Facilitating a smooth transition

Reading time: 2 minutes. SSAT partner expert insights: get involved in the Lift Off programme from ASDAN

Martina Veale, education director at ASDAN, looks at how to support pupils through a positive transition from primary to secondary school – and why it’s so important

When speaking on this topic for my Spotlight session at the SSAT National Conference 2017, I encouraged the audience to think back to their first few days at secondary school.

For most of us, this kind of exercise often evokes pretty strong emotions – whether that’s worry at meeting the higher expectations of your new teachers, or the daunting prospect of moving from being among the oldest at primary school to suddenly being among the smallest and youngest in a much bigger environment.

And it’s understandable that, when these challenges feel overwhelming, many learners struggle to integrate into their new school.

Why this matters

As Ofsted flagged in its 2016 annual report, the transition from primary to secondary continues to be a point where some pupils begin to fall behind. Research shows that a poorly handled transition can manifest itself in lower grades, poor attendance, increased anxiety and disruptive behaviour.

Even at age 18, low self-esteem, depression and poor academic attainment have been reported in pupils who described their move to secondary school as difficult – which may suggest the long-term impacts that a negative transition experience can have, although other factors may also have a part to play in this association, of course.

Meeting this challenge

In an attempt to address these challenges, we embarked on a research project and pilot programme in collaboration with The Progression Trust, with funding of £147,000 from the Paul Hamlyn Foundation.

Our project aimed to explore ways in which important traits can be fostered in pupils, including self-confidence, resilience, personal skills and problem solving capabilities – all of which can make the transition from primary to secondary a positive one.

We worked with four schools in Warwickshire to pilot the programme, a secondary school and three of its feeder primaries. Teachers designed and developed new classroom activities and challenges that were trialled in the four terms before the learners starting secondary school in September last year.

A new way forward

The pilot, which was independently evaluated, proved a success. Researchers found that pupils who had participated were more likely to feel excited about the prospect of starting secondary school, with those taking part more likely to feel confident or happy about the transition.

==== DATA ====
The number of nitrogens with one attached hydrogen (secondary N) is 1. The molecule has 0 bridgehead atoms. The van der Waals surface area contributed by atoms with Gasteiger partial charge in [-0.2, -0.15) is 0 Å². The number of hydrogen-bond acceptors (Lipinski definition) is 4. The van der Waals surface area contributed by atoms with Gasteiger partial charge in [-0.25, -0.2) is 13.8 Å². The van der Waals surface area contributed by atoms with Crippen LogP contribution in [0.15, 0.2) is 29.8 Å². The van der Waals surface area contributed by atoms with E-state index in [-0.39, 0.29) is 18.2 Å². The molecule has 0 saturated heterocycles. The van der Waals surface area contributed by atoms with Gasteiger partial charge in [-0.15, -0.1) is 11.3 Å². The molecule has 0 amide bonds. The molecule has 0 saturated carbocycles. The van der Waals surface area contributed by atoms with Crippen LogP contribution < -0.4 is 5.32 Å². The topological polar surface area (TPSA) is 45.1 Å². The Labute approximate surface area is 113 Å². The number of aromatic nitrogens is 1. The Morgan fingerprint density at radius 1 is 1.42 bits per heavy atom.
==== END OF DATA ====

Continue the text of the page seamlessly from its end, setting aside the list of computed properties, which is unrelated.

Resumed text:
When interviewed by researchers after starting secondary school, the learners who had participated expressed positive feelings such as enjoyment and satisfaction from being there. Teachers believed the project had boosted qualities among learners such as confidence, determination and initiative – even improving their attainment in English and maths.

This pilot programme resulted in the creation of our Lift Off programme. Below is an example of an activity from this to give teachers an idea of how it aims to help learners build their resilience. Such a course will be especially important for those lacking the essential skills needed for a smooth transition.

The sad truth is that if we get transition wrong, many children may never properly integrate into secondary school, leading to wasted potential. Without the skills and characteristics needed to progress through their secondary school journey, many young people will end up drifting into the NEET category (not in education, employment or training).

Boosting resilience

The Lift Off tutor resource pack contains many example challenges on helping learners develop the characteristics that promote a confident and successful transition. One, outlined below, focuses on boosting resilience, a key quality in helping learners fully integrate into secondary school and bounce back from any school-related setbacks.

Sample challenge for learners in years 6 and 7

Session time: 40 minutes
Aim: To identify when resilience may be needed, develop resilience strategies and identify support networks
Learning context: small groups and discussion
Curriculum areas: PSHE, careers


  1. Ask for examples of when the learners think they will need resilience in the coming year at their new school. Ensure that the focus is not all about bullying but being resilient to normal knock-backs. Examples include finding your way around, doing activities at lunchtime, making friends, end of year exams, doing homework, joining a sports team. (10 minutes)
  2. Learners in groups of four choose a timeline and annotate or illustrate to show the points at which resilience will be needed. (10 minutes)
  3. Each group suggests a strategy to be more resilient to each of the challenges they’ve identified, noted on a flip chart or board. Examples could include attending study groups, sports training sessions, seeking advice from school mentors. (Seven minutes)
  4. Individuals pick their favourite strategy and make a personal version on A5 paper so that they can stick it in their planner, put it on the inside of their locker etc, for reference and inspiration. (13 minutes)

If doing this challenge in primary school, you could invite the transition co-ordinator or Senco from the main secondary school to visit.
If doing this challenge in secondary school, learning mentors or lunchtime supervisors could visit the lesson to explain the support networks at the school.

To find out more about Lift Off, including the results of the pilot programme, visit: www.asdan.org.uk/courses/programmes/lift-off Contact: martinaveale@asdan.org.uk

Read more on the SSAT blog: Preparing students for secondary school: it’s not just how to get there

Follow Martina Veale’s organisation ASDAN on Twitter

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